As each injury is as unique, the types of therapy with which the patient is treated can widely differ. Detailed in this section are the most common types of therapy currently used by specialists:

Physical Therapy

A therapy plan will be created that takes into account the level of injury sustained, the nature of the injury, and the immediate and long-term impact of the injury on the individual. Each plan is tailored to the patient and will be developed as rehabilitation progresses and goals are achieved.

Physical therapists work to strengthen muscle groups, improve neurorecovery and, where possible, improve general motor skills. In addition, therapists may assist with breathing and, if required, help the patient to develop a coughing technique with the aim of keeping the windpipe clear.

As the patient improves, the focus on mobility rehabilitation may widen to include treadmill and gait training for people with incomplete spinal cord injuries.

Coping strategies may gradually be introduced to deal with autonomic dysreflexia, spasms and pain symptoms, such as chronic aches and pins and needles.

Physical therapy is often a communal therapy and plays an important role in encouraging the patient to engage with other injured people.

Occupational Therapy

There are two types of occupational therapy that a patient might receive - inpatient and outpatient.

With the aim of promoting independence and preparing the patient for life outside of the hospital, inpatient occupational therapy focuses on improving skills such as balance, feeding, techniques for self-grooming, dressing, strength coordination and how to use adaptive equipment where needed.

Outpatient therapy continues to develop these skills, but also continues to monitor and develop new targets as the patient progresses, such as focusing on posture, motor function and changes in sensation.

Psychological Therapy

Emotional support is a vital part of rehabilitation from the very beginning of the patient's journey to better help them and their family come to terms with the life-changing nature of the injuries.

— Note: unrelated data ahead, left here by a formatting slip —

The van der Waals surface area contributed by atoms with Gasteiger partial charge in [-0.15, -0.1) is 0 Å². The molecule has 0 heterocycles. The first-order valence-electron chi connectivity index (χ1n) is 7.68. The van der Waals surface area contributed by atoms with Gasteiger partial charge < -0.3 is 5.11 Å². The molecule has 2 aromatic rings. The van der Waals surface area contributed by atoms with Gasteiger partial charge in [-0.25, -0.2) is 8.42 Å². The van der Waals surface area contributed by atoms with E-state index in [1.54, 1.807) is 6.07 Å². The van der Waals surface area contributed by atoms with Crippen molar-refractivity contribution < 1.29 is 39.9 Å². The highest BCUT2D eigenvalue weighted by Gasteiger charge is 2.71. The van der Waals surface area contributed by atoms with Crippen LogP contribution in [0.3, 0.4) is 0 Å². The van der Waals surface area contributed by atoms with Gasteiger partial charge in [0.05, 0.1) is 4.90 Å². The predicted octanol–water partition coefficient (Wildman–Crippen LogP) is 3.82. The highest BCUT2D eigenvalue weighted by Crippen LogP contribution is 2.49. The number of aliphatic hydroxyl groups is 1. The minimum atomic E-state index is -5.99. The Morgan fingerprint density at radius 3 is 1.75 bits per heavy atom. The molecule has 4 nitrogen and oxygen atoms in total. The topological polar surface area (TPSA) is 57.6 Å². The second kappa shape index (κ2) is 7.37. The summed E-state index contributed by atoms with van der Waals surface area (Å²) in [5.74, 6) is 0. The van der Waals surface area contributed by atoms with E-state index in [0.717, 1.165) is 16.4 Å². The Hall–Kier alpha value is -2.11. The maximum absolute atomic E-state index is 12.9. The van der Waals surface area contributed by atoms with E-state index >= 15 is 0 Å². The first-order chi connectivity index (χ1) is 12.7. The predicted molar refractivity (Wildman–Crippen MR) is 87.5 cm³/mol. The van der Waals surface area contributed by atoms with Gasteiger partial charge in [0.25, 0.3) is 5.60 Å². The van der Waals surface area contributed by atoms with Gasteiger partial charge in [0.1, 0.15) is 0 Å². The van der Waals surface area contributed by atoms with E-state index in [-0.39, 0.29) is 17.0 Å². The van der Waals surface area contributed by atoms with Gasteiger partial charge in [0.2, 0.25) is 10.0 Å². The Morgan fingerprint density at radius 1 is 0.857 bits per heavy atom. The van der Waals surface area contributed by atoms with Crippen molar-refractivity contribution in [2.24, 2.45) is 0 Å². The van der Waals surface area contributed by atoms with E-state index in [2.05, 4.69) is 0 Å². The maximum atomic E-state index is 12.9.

By addressing well-being and emotional stability, the therapist will hope to help the patient adapt to their new life, and treat depression if it arises.

Social Workers

Social workers assist families and patients by creating strategies that will cater for their future needs, such as home visits, arranging for assistive equipment and sourcing local community groups and resources.

Vocational Rehabilitation

This rehabilitation looks at the patient's physical and mental abilities and assesses whether they are strong enough to return to work. This may later involve helping the person to find work and ensuring that necessary adaptations are in place at the workplace.

Recreational Therapy

For those who are unable to return to work, recreational therapy programmes are available. These include sports that help to encourage both an active mind and body, as well as helping social interaction with other people in a similar situation.

No matter the severity of the injury, rehabilitation required after a spinal cord injury is lengthy and requires a lot of patience and hard work.

A very strong rehabilitation team that works together with a committed patient can make significant gains in helping the injured person come to terms with their new life and embrace their future positively.

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If you have suffered a spinal injury in an accident that wasn't your fault, get in touch with our friendly and experienced solicitors today by calling 0800 054 6570. Alternatively, fill in our online contact form and we will get back to you.